math111_logo Polynomials of Matrix

2. Generalized eigenspace

Let λ1, λ2, ..., λk be all the distinct eigenvalues of an n by n matrix A, with algebraic multiplicities m1, m2, ..., mk. Then by this result, the characteristic polynomial is

p(t) = det(A - λI) = (λ1 - λ)m1 (λ2 - λ)m2 ... (λk - λ)mk.

By Cayley-Hamilton theorem, we have

p(A) = (λ1I - A)m1 (λ2I - A)m2 ... (λkI - A)mk = O.

In particular, we have

In an earlier example, we considered the following diagonalizable matrices

A = [ 13 -4 ], with eigenvalues 5, 15;
-4 7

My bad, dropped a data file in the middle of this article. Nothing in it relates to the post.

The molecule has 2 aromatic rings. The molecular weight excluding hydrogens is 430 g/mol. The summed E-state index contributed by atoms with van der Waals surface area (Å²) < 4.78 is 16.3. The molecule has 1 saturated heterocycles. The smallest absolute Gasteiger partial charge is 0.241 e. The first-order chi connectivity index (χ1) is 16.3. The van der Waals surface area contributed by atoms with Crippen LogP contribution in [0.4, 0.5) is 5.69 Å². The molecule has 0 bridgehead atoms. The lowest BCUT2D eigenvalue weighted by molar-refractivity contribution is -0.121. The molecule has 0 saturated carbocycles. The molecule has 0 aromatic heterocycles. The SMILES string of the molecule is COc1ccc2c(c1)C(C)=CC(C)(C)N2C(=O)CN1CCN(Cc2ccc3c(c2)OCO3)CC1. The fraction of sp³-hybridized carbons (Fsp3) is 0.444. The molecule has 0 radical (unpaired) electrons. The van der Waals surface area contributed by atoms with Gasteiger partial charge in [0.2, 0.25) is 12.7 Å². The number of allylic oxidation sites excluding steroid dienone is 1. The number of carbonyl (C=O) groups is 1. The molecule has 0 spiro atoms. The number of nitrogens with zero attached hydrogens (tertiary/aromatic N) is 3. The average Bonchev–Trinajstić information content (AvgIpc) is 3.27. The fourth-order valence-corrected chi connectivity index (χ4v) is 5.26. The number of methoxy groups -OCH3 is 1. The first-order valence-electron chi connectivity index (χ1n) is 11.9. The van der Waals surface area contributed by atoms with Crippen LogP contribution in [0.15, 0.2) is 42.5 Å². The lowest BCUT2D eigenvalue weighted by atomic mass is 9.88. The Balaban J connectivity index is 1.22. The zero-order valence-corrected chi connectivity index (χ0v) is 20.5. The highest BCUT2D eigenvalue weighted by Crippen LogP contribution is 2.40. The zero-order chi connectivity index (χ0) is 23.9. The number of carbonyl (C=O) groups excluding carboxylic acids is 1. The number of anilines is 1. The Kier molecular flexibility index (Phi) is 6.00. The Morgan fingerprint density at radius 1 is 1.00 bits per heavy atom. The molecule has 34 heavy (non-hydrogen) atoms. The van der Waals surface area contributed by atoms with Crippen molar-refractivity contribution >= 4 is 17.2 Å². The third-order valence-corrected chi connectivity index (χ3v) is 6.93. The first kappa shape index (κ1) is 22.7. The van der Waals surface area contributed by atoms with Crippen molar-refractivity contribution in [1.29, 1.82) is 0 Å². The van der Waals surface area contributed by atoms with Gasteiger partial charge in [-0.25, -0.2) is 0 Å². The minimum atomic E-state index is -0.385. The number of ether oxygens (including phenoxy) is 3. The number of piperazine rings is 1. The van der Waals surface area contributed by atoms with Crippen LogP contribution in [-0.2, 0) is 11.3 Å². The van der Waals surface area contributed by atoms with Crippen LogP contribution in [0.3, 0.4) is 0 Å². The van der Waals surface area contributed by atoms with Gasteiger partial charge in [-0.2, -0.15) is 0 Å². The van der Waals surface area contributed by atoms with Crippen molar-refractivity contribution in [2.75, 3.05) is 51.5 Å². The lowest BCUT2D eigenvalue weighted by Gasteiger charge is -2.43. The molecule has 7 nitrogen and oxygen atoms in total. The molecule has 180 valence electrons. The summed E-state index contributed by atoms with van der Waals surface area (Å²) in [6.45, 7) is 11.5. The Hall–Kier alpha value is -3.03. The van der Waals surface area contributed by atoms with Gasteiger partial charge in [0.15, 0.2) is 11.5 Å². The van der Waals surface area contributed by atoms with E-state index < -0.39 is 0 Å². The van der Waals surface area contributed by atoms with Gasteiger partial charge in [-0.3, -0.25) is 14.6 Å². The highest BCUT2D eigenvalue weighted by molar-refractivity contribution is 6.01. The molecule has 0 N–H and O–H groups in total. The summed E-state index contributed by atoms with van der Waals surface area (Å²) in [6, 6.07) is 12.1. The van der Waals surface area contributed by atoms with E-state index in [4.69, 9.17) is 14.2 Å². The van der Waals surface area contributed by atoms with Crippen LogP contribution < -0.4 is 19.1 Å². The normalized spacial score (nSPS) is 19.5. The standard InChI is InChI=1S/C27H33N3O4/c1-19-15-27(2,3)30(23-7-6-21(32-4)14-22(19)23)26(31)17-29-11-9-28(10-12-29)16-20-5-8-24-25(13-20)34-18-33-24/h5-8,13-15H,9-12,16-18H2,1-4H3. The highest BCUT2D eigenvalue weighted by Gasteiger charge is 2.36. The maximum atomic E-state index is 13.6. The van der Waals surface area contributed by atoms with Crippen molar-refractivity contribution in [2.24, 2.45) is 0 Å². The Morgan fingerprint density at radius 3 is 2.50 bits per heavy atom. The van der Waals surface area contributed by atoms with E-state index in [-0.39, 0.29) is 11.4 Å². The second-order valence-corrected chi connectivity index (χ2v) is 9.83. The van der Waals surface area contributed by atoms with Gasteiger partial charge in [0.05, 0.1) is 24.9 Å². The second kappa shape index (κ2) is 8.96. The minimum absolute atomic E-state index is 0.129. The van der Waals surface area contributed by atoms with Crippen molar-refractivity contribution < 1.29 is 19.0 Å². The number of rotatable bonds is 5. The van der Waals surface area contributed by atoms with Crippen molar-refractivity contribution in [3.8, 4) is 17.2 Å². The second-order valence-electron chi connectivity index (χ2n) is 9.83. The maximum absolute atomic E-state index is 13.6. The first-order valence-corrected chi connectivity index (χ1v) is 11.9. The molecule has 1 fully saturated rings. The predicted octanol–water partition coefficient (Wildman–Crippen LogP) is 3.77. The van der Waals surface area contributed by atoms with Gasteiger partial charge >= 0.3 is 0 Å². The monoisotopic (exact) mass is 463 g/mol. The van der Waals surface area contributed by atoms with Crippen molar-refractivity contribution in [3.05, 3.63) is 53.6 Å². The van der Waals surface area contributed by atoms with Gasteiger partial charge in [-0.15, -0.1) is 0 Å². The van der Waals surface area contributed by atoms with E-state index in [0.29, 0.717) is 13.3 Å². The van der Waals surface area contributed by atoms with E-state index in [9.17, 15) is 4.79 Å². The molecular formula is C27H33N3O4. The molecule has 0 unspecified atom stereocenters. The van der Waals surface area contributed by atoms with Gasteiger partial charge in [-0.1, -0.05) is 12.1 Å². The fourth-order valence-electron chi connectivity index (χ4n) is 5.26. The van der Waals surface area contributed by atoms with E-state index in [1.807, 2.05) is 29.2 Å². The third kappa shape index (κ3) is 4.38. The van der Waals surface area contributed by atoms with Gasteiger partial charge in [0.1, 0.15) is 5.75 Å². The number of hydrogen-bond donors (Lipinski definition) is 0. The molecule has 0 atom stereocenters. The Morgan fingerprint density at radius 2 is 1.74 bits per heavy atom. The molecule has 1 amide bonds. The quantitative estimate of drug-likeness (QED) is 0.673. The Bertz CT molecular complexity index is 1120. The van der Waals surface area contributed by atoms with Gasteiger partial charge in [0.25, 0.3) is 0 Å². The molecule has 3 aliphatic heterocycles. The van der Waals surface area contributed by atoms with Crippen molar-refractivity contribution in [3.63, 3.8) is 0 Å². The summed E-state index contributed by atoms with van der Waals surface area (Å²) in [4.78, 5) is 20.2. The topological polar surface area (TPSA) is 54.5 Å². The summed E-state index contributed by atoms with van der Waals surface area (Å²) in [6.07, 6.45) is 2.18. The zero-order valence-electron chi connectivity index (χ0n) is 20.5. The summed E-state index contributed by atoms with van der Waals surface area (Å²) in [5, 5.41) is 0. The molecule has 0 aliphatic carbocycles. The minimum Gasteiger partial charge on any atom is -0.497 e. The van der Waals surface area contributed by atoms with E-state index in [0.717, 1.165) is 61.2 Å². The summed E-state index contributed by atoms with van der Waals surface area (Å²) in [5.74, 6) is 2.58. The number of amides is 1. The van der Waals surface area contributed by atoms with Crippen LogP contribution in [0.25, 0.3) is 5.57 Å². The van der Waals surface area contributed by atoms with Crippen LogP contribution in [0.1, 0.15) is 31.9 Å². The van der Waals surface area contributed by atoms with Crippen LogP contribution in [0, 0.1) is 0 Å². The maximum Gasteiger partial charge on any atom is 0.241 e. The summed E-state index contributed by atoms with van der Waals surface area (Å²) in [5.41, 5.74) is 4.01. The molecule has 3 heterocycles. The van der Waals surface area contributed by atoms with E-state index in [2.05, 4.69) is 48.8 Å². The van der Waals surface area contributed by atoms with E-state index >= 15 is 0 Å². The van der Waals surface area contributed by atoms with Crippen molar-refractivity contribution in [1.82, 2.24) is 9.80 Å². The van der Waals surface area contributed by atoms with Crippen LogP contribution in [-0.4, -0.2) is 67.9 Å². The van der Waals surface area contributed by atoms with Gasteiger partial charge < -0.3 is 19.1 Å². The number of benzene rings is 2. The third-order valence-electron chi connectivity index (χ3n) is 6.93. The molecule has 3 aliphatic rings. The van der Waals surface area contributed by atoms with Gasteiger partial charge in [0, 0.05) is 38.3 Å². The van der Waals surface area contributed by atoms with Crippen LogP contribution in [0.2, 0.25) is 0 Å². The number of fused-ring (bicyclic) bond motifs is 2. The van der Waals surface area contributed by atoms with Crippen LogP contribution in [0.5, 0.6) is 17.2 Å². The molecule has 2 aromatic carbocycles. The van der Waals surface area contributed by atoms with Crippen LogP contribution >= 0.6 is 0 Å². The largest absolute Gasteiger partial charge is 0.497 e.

B = [ 1 3 -3 ], with eigenvalues 4, -2.
-3 7 -3
-6 6 -2

For the polynomial p(t) = (5 - t)(15 - t) = 75 - 20t + t2, applying the matrix p(A) = 75I - 20A + A2 to the basis of eigenvectors of A is the same as multiplying p(λ) = p(5 or 15) = 0 to the eigenvectors. In other words, applying p(A) to the basis vectors always give us


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